“The corrosion is often not noticed until the structure is cleaned, but a simple remedy might be to install ‘shedder plates’ that allow the dust to easily slide off the metalwork,” Mr Carlisle said.
Another way to minimise losses is to continually monitor plant and machinery using non-destructive testing (NDT) methods to ascertain component health, and monitor mechanisms for damage.
However, it is important that inspections are performed with minimal down time or costs, so need to be planned and coordinated to ensure that replacements for critical parts are available when the maintenance is carried out.
NDT is a group of techniques used to detect discontinuities in materials or components without causing damage or permanently altering the article being inspected.
Outage and emergency repair costs can be a significant percentage of the total operating cost of a mine.
Finding a crack and repairing it before failure, or monitoring it until it needs replacement and ensuring that parts are ordered to arrive in time for the maintenance work to be carried out, saves both time and money.
To support industry, the Australasian Corrosion Association ( ACA) works with academia and companies and asset owners to research all aspects of corrosion to provide an extensive knowledge base that supports best practice in corrosion management, thus ensuring all impacts of corrosion are responsibly managed, the environment is protected, public safety enhanced and economies improved.
“While coatings continue to be used, the industry is also looking at the judicious use of more corrosion resistant materials, such as duplex stainless steel and aluminium alloys, in the design of plant and equipment.”
Dr Farinha added that the training courses and technical seminars presented by the ACA have generated much greater awareness of corrosion management techniques.
“This awareness is leading to improved maintenance of mine site assets as site staff understand the importance of the effective monitoring of corrosion and planning for maintenance work to be carried out,” he said.
A range of premium spray-applied lining and coating products that provide maximum protection against corrosion, scratches and dents is readily available.
The coatings form a permanent air and water-tight bond that inhibits rust, corrosion and surface abrasion.
It is vitally important that coating materials do not crack, warp or peel—even under extreme temperatures.
The structure of most polymers used for surface coatings has to be resistant to abrasion and chemical attack.
The material’s strength comes from the bonding and cross-linking of the resin and hardener.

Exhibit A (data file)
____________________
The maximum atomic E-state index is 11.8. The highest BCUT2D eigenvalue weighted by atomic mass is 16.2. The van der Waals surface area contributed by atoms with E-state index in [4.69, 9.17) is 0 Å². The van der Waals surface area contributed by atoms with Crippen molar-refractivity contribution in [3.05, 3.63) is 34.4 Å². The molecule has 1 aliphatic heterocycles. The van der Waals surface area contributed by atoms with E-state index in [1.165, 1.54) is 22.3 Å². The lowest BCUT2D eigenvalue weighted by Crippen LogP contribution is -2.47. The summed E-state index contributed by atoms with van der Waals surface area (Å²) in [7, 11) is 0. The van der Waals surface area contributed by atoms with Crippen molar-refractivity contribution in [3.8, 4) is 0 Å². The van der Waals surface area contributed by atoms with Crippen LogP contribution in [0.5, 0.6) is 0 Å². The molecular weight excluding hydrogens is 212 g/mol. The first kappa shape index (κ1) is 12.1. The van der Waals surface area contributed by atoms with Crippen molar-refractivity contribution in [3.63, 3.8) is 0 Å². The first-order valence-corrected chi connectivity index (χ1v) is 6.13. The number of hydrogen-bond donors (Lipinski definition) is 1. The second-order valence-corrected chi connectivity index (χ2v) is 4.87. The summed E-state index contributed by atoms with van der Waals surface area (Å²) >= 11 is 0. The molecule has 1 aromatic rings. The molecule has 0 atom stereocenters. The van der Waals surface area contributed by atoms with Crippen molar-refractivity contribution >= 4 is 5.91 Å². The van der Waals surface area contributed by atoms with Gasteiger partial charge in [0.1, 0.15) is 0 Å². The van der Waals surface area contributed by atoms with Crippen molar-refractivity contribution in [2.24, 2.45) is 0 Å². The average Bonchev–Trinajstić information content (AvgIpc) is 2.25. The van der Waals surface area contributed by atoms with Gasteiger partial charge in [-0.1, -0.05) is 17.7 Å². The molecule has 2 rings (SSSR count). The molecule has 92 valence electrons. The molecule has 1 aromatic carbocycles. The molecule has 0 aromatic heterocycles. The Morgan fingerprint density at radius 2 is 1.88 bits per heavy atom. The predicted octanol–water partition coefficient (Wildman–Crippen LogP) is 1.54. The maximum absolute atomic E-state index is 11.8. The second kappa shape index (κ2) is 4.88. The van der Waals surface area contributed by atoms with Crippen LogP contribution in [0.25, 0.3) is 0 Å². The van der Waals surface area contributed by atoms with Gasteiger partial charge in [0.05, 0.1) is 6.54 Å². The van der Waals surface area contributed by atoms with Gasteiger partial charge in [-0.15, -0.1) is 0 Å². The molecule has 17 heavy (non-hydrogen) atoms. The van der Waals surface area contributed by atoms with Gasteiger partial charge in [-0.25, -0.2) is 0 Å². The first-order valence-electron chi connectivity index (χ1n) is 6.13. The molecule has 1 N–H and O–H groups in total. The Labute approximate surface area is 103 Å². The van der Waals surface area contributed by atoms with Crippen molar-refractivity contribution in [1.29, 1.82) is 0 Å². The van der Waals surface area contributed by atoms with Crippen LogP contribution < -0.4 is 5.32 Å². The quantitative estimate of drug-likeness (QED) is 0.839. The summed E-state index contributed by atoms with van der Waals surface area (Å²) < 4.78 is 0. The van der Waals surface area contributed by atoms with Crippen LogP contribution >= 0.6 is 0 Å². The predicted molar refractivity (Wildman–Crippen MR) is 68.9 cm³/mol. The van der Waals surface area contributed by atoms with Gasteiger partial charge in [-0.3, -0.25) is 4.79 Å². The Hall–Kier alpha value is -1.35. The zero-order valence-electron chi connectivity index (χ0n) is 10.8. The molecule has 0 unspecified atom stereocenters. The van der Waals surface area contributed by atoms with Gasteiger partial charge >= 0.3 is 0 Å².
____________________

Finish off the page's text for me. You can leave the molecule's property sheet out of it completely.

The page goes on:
Companies providing surface coating application often work on a diverse range of projects.
Asset owners usually have to replace those parts of their machinery in regular contact with abrasive material—particularly earth, rocks and slurry at a mine or crops on a farm—every year.
Coating such parts can extend the service life by several years, resulting in far less downtime.
According to Dr Farinha, coatings and linings are the most common corrosion management techniques used on mines but there is increasing use of cathodic protection systems to protect embedded steel, immersed steel and reinforced concrete infrastructure.
“While coatings continue to be used, the industry is also looking at the judicious use of more corrosion resistant materials, such as duplex stainless steel and aluminium alloys, in the design of plant and equipment,” he said.
With state-of-the-art technologies and a comprehensive range of instrumentation available, mine operators have access to a wide range of non-destructive testing and corrosion management systems that are designed to extend the operational life of vehicles and equipment and thereby reduce maintenance time and costs.
Companies supporting the mining industry are committed to the development of new technologies, products, and services that offer the best solutions to meet the needs of its customers.
“Mine site ground water is often three times as salty as sea water, so mobile equipment on the ground cops a real hammering.”
Severe corrosion of a structural I-beam.
The resurfaced interior of the same pump. Cavitation damage and scouring on the inside of a 13-tonne split-casing pump.